Impact of social isolation on subsequent peptic ulcer recurrence in older adults with mild cognitive impairment: The role of change in severity of depression

Boye Fang, Huiying Liu, Shuyan Yang, Ruirui Xu, Gengzhen Chen*

*Corresponding author for this work

Research output: Contribution to journalJournal articlepeer-review

1 Citation (Scopus)


Objective: This study aimed to examine the association between social isolation, change in severity of depression, and subsequent recurrence of peptic ulcer disease (PUD) in older adults with mild cognitive impairment. Methods: Older adults (≥55 years) with mild cognitive impairment and Helicobacter pylori–infected PUD (N = 2208) were recruited between 2010 and 2014 from 12 hospitals in the People’s Republic of China. H. pylori was eradicated and PUD was cleared in 2015 participants by the end of 2014; 1900 of these were followed up for up to 36 months. The Kaplan-Meier method was used to assess how PUD recurrence varied with social engagement levels and changes in depression severity. Multivariate Cox proportional hazard models were used to examine associations between social isolation, changes in depression severity, and PUD recurrence. Results: PUD recurrence was more prevalent in socially isolated (10.8%) than in socially engaged participants (5.5%). However, the rates of PUD were lower in socially isolated individuals without (absence of) depression (7.2%) and those with decreased depression (8.2%), whereas socially isolated individuals with unchanged and increased depression had substantially higher rates of PUD (16.3% and 17.8%, respectively; the social isolation by depression group for PUD recurrence was significant (p < .001). Specifically, although social isolation was associated with PUD recurrence during the 36-month follow-up period (hazard ratio [HR] = 2.665 [1.602–4.518]), it did not increase PUD recurrence risk in participants without depression or with reduced depression. However, in participants with unchanged or increased depression, PUD recurrence was more likely to occur in socially isolated (HR = 1.587 [1.125–2.588]; HR = 1.886 [1.012, 3.522] respectively) than in socially engaged participants. Conclusions: Social isolation is associated with a greater risk of PUD recurrence; however, the absence of or decreased severity of depression may alter this relationship.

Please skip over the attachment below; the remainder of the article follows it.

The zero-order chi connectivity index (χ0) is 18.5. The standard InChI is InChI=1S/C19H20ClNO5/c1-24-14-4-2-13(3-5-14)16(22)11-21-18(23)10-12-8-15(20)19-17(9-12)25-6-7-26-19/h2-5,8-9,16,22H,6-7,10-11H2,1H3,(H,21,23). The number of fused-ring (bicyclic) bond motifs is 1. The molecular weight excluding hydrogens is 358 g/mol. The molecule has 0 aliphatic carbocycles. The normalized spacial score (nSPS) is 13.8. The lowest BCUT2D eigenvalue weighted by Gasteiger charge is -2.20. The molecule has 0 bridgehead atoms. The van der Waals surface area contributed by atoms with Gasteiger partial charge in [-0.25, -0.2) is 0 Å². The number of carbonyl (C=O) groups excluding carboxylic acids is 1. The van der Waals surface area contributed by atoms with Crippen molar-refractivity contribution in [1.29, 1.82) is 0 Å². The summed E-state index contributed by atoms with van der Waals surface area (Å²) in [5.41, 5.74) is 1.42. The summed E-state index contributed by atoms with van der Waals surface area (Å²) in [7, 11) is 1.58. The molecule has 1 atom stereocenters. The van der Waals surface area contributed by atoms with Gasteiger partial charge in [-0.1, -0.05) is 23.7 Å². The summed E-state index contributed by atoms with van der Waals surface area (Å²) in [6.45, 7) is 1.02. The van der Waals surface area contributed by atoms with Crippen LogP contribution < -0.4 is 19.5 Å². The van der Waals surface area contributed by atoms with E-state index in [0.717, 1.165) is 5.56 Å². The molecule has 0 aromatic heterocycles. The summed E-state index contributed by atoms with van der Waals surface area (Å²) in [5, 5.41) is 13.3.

Original languageEnglish
Pages (from-to)197-207
Number of pages11
JournalPsychosomatic Medicine
Issue number2
Publication statusPublished - 1 Feb 2020

Scopus Subject Areas

  • Applied Psychology
  • Psychiatry and Mental health

User-Defined Keywords

  • Change in the severity of depression
  • Mild cognitive impairment
  • Older adults
  • Peptic ulcer disease recurrence
  • Social isolation


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